The same goes for VPNs who, upon being pressured by government agencies, agree to deploy backdoors within their service, to facilitate monitoring.

Last, but not least, even non-compromised VPNs can leak your DNS or IP address from time to time. The leak might be a matter of nanoseconds, but for someone who tries to figure out your real identity, it’s more than enough.

So, to recap shortly, here are some cases where you can be traced through VPN:

  • You reveal your real identity (or even just details) by yourself while using VPN
  • The VPN provider agrees to install backdoors in their service, which facilitates tracing
  • Your VPN might leak your IP/DNS address, which also leads to uncovering your location and possibly your identity, too
  • If your machine is compromised (malware is installed on it), your real IP address is revealed to the attacker

What is the best VPN that can’t be traced?

There’s no such thing as a VPN that can’t be traced if you’re careless about your digital footprint.

However, there are a few VPN services that go out of their way to keep your online privacy intact by avoiding IP leaks and not installing backdoors in their service.

For instance, Private Internet Access is an excellent VPN service offered by Kape Technologies. It did great on all of our tests, security– and speed-wise, and yielded zero IP/DNS leaks during our advanced security assessment.

  1. Download Private Internet Access
  2. Install it on your PC
  3. Launch it and log into your account
  4. Connect to the server of your choice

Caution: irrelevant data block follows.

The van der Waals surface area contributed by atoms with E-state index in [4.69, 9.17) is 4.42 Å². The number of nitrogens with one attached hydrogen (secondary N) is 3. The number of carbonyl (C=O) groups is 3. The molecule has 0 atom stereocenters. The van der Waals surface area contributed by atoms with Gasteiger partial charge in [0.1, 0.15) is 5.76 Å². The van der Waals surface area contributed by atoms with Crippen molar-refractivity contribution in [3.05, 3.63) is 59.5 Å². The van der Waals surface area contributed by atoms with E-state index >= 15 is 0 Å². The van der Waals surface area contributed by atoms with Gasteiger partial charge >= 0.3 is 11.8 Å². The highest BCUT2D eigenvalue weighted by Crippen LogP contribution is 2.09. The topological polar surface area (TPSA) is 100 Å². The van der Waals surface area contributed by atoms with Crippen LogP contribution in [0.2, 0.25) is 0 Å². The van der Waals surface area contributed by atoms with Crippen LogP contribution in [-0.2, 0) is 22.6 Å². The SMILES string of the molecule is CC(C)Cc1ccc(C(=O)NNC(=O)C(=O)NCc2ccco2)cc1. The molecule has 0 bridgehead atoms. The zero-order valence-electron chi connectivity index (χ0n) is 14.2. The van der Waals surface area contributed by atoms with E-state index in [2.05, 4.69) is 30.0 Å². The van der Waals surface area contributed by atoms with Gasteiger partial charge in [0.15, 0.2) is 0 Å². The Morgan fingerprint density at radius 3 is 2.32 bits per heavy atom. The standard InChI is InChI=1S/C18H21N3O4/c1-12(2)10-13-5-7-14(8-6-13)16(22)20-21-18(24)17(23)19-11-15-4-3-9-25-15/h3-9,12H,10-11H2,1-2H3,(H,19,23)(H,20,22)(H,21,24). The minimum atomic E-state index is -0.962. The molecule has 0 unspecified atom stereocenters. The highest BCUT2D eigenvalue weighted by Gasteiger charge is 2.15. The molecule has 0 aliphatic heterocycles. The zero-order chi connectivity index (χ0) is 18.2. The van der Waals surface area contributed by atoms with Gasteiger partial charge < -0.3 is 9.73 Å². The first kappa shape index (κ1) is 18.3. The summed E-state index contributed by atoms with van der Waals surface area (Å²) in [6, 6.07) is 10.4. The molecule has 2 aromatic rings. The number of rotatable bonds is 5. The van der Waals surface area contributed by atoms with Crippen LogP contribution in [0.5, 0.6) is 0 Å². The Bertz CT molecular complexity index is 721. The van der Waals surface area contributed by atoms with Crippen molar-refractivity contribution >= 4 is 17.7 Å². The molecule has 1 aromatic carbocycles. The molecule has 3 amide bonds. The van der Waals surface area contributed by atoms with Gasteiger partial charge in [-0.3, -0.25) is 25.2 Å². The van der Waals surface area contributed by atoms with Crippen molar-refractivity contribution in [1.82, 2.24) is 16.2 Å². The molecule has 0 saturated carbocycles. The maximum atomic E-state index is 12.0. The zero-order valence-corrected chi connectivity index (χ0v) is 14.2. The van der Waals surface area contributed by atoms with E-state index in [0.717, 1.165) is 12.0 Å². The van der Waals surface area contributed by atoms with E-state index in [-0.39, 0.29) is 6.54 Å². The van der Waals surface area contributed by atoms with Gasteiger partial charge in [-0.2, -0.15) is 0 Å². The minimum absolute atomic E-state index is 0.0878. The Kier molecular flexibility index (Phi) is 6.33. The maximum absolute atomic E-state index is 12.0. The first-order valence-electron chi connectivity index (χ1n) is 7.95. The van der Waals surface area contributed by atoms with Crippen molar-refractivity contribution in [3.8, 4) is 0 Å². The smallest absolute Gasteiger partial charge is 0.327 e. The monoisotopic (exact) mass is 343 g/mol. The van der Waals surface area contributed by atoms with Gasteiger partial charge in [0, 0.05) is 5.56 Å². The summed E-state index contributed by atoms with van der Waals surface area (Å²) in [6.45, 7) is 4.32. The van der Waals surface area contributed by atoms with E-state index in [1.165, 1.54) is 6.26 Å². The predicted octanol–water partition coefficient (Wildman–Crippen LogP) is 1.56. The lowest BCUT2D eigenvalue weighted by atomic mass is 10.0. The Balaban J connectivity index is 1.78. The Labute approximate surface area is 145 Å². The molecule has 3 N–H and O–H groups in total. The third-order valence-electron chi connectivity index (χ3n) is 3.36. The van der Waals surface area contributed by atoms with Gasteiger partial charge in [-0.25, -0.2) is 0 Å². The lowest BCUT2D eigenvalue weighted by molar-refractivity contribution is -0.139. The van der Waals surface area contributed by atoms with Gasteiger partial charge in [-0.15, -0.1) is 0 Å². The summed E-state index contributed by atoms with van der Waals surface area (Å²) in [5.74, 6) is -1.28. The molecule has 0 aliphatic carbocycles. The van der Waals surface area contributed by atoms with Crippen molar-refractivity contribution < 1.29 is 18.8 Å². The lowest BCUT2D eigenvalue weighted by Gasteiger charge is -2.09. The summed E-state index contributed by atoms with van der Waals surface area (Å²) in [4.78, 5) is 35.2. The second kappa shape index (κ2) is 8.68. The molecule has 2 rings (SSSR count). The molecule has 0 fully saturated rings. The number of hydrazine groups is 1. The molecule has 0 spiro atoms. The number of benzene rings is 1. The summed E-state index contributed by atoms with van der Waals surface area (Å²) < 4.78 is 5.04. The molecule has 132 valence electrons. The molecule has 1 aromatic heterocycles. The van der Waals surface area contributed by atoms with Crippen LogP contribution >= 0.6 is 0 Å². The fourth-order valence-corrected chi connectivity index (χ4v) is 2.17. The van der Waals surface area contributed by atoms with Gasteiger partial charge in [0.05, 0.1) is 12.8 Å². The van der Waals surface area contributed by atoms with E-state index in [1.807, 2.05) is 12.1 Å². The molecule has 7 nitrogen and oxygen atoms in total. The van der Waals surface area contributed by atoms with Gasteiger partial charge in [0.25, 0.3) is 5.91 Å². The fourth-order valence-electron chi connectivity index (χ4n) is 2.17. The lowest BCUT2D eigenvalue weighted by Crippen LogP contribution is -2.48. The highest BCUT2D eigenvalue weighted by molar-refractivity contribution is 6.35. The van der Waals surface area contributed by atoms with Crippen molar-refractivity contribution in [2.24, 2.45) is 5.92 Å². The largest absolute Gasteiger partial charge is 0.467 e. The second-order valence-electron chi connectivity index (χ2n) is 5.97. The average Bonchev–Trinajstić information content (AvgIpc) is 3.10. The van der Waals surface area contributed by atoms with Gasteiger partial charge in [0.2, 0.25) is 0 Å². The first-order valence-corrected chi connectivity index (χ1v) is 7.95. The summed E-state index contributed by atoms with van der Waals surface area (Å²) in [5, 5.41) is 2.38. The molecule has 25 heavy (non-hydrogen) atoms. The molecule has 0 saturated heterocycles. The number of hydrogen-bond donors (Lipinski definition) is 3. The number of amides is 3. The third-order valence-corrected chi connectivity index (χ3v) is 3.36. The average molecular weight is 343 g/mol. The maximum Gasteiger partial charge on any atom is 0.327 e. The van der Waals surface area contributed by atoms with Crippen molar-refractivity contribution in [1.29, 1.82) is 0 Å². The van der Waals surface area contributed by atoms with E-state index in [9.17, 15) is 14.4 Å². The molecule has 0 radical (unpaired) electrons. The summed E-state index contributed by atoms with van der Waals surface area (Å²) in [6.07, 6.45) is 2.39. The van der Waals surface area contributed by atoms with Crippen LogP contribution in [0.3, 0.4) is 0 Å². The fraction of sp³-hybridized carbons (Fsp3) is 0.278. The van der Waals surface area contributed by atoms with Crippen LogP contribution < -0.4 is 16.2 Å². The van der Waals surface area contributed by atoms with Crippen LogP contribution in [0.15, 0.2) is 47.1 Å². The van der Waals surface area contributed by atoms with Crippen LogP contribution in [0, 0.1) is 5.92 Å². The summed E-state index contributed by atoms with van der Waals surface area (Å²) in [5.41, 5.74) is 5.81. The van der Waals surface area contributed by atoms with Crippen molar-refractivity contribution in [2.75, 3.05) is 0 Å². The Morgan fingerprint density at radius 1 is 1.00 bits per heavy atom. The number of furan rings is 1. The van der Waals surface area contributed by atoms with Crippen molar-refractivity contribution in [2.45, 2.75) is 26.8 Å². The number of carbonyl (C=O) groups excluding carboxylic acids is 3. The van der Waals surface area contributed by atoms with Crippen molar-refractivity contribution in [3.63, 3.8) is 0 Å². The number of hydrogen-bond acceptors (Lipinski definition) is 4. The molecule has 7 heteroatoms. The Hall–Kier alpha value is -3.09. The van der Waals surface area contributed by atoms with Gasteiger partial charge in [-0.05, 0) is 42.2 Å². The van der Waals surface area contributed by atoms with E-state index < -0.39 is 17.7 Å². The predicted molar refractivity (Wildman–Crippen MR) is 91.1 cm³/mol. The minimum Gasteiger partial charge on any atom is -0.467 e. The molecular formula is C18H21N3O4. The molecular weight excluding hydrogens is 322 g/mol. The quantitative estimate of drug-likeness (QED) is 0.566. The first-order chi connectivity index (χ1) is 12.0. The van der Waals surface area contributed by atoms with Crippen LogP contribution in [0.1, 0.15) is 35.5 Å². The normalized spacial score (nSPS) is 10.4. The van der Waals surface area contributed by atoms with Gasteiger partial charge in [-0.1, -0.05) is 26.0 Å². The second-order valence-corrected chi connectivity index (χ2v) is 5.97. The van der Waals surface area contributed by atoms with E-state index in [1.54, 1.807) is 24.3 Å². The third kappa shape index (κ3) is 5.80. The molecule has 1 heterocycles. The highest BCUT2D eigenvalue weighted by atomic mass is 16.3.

5. Enjoy browsing the Internet privately
Private Internet Access

Private Internet Access

Looking for a VPN service that can't be traced? Try using PIA.

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However, you must remember not to engage in any reckless behavior that would jeopardize your privacy and/or security. Not even all the VPNs combined can help you if you’re handing out your private details freely online.

Yes, you can be traced through VPN, but it’s not likely

To wrap it up, it’s not impossible to be traced through a VPN. However, the odds of that happening are slim, and you can help keep them that way. For instance, never post your real identity online if you want to keep it hidden.

Additionally, try not to access any shady, malware-ridden website. Malware can easily compromise both your privacy and your device.

More so, it will also render your VPN useless, as it won’t be able to hide you from potential attackers if your machine is compromised from the inside.

Your connection is not secure - websites you visit can find out your details:

  • Your IP
  • Your IP Address:

Companies can sell this information, alongside your location and internet provider name, and profit from it by serving targeted ads or monitoring your data usage.

Use a VPN to protect your privacy and secure your connection.

We recommend Private Internet Access, a VPN with a no-log policy, open source code, ad blocking and much more; now 79% off.

Frequently Asked Questions

  • Yes, some sketchy VPN providers can engage in such shameful behavior with their customers. Make sure you always pick from the best VPN services when you make your choice.

  • Usually, your VPN should hide your IP address at all times, so nobody should be able to trace it. However, some VPN services might leak your IP address from time to time, so it’s best to be cautious about the service you rely on.

  • We agreed that PIA is among the best VPN services that do a great job of protecting your online privacy. It doesn’t log Internet traffic or user activity, has no backdoor in its service, and doesn’t leak your IP/DNS address.